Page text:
Type 2 Diabetes and the Effect of Probiotics

The recruitment status of this study is unknown because the information has not been verified recently.
Verified December 2006 by Rigshospitalet, Denmark.
Recruitment status was  Recruiting
Sponsor:
Collaborator:
Royal Veterinary and Agricultural University, Denmark
Information provided by:
Rigshospitalet, Denmark
ClinicalTrials.gov Identifier:
NCT00413348
First received: December 18, 2006
Last updated: NA
Last verified: December 2006
History: No changes posted
  Purpose

Insulin-resistance in type 2 diabetes is associated with chronic inflammation. Anti-inflammatory actions might increase sensitivity to insulin. Since some probiotics have anti-inflammatory properties, ingestion of the probiotic bacteria Lactobacillus Acidophilus NCFM might increase insulin-sensitivity.

The inflammatory response to endotoxin injection and the insulin-sensitivity is examined before and after four weeks ingestion of probiotics.


Condition Intervention
Type 2 Diabetes
Healthy
Endotoxemia
Drug: Lactobacillus acidophilus NCFM

Study Type: Interventional
Study Design: Allocation: Randomized
Endpoint Classification: Efficacy Study
Intervention Model: Parallel Assignment
Masking: Double-Blind
Primary Purpose: Prevention
Official Title: Effect of Probiotics on Systemic Inflammation and Insulin Resistance in Type 2 Diabetics and Healthy Controls

Resource links provided by NLM:


Further study details as provided by Rigshospitalet, Denmark:

Primary Outcome Measures:
  • Change in insulin-resistance
  • Change in inflammatory response to E. coli endotoxin injection

Estimated Enrollment: 48
Study Start Date: November 2006
Estimated Study Completion Date: December 2007
Detailed Description:

Numerous studies have shown an association between insulin-resistance in type 2 diabetes and chronic low-grade inflammation. Some probiotics have an anti-inflammatory properties. Ingestion of probiotics might therefore, due to this property, increase sensitivity to insulin.

In this study type 2 diabetics (N=24) and healthy control (N=24) are given the probiotic bacteria Lactobacillus Acidophilus NCFM for four weeks. The anti-inflammatory effect is examined by evaluating the inflammatory response (White blood cell count, plasma-cytokines) to an iv injection of endotoxin (0,3 ng/kg) before and after the intervention. Also the insulin-sensitivity is measured with an hyperinsulinemic euglycemic clamp before and after L. acidophilus NCFM.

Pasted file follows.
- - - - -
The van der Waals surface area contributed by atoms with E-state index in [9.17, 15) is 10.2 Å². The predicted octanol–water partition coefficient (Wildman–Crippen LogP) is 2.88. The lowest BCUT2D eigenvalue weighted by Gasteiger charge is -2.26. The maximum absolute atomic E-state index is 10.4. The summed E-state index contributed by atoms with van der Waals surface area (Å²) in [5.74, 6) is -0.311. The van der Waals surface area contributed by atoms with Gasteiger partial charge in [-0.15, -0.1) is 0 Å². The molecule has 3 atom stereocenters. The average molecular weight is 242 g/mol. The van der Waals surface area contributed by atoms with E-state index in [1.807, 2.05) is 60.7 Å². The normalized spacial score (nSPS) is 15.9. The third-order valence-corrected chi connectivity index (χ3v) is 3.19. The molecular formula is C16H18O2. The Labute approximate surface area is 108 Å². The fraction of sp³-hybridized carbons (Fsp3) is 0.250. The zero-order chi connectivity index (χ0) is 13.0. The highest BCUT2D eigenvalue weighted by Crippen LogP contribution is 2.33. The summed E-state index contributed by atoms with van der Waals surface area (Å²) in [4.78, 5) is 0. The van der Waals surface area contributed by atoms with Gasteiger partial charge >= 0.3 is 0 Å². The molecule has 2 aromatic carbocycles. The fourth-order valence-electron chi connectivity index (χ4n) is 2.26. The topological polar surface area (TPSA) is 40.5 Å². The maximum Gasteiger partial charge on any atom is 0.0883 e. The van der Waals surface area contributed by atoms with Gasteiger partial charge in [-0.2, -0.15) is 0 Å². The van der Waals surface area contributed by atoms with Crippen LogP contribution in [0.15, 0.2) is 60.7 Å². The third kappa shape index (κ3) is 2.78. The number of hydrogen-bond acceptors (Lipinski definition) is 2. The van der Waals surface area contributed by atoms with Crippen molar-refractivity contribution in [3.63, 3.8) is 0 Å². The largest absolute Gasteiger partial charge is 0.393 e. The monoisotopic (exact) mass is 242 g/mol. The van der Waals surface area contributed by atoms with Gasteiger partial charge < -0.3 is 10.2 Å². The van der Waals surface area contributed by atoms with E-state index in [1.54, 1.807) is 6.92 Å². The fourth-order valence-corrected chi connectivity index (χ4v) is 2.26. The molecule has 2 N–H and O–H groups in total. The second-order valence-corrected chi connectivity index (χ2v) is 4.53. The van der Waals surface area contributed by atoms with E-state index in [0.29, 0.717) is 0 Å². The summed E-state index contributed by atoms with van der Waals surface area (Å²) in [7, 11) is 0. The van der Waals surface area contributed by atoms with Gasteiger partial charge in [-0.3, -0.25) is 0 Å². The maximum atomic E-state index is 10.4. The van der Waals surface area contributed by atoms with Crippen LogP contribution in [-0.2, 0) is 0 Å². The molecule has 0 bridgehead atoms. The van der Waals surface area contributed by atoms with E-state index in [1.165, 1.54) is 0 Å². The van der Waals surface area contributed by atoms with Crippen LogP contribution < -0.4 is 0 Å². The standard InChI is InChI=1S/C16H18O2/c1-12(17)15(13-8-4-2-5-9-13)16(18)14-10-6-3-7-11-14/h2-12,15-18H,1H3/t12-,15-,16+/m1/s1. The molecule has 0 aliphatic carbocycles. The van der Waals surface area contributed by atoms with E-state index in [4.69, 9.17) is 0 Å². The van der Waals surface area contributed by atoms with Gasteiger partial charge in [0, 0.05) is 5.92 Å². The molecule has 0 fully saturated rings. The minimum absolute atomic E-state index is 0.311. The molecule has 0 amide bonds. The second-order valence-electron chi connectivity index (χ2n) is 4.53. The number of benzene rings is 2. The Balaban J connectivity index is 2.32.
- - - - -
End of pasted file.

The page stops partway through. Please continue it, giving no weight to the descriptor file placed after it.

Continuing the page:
Eligibility

Ages Eligible for Study:   25 Years to 80 Years
Genders Eligible for Study:   Male
Accepts Healthy Volunteers:   Yes
Criteria

Inclusion Criteria:

  • Healthy
  • Type 2 diabetes

Exclusion Criteria:

  • Heart failure
  • Lung disease
  • Infections in the last two weeks before endotoxin injections.
  • Treatment with antibiotics
  Contacts and Locations
Please refer to this study by its ClinicalTrials.gov identifier: NCT00413348

Contacts
Contact: Anne Sofie Andreasen, MD +45 3545 1616 sofie_andreasen@msn.com
Contact: Bente K Pedersen, Preofessor +45 3545 7797 bkp@rh.dk

Locations
Denmark
Center of Inflammation and metabolism 7641 and Intensive Care Unit 4131, Rigshospitalet Recruiting
Copenhagen, Denmark, DK-2100
Principal Investigator: Anne Sofie Andreasen, MD         
Sponsors and Collaborators
Rigshospitalet, Denmark
Royal Veterinary and Agricultural University, Denmark
Investigators
Principal Investigator: Anne Sofie Andreasen, MD Rigshospitalet, Denmark
  More Information

No publications provided

ClinicalTrials.gov Identifier: NCT00413348     History of Changes
Other Study ID Numbers: probiotics.sa.cim.rh.dk
Study First Received: December 18, 2006
Last Updated: December 18, 2006
Health Authority: Denmark: National Board of Health

Keywords provided by Rigshospitalet, Denmark:
Type 2 diabetes
Probiotics
Insulin-resistance
Inflammation
Hyperinsulinemic euglycemic clamp
Endotoxin

Additional relevant MeSH terms:
Diabetes Mellitus
Diabetes Mellitus, Type 2
Inflammation
Insulin Resistance
Endotoxemia
Glucose Metabolism Disorders
Metabolic Diseases
Endocrine System Diseases
Pathologic Processes
Hyperinsulinism
Bacteremia
Sepsis
Infection
Toxemia
Systemic Inflammatory Response Syndrome

ClinicalTrials.gov processed this record on April 15, 2014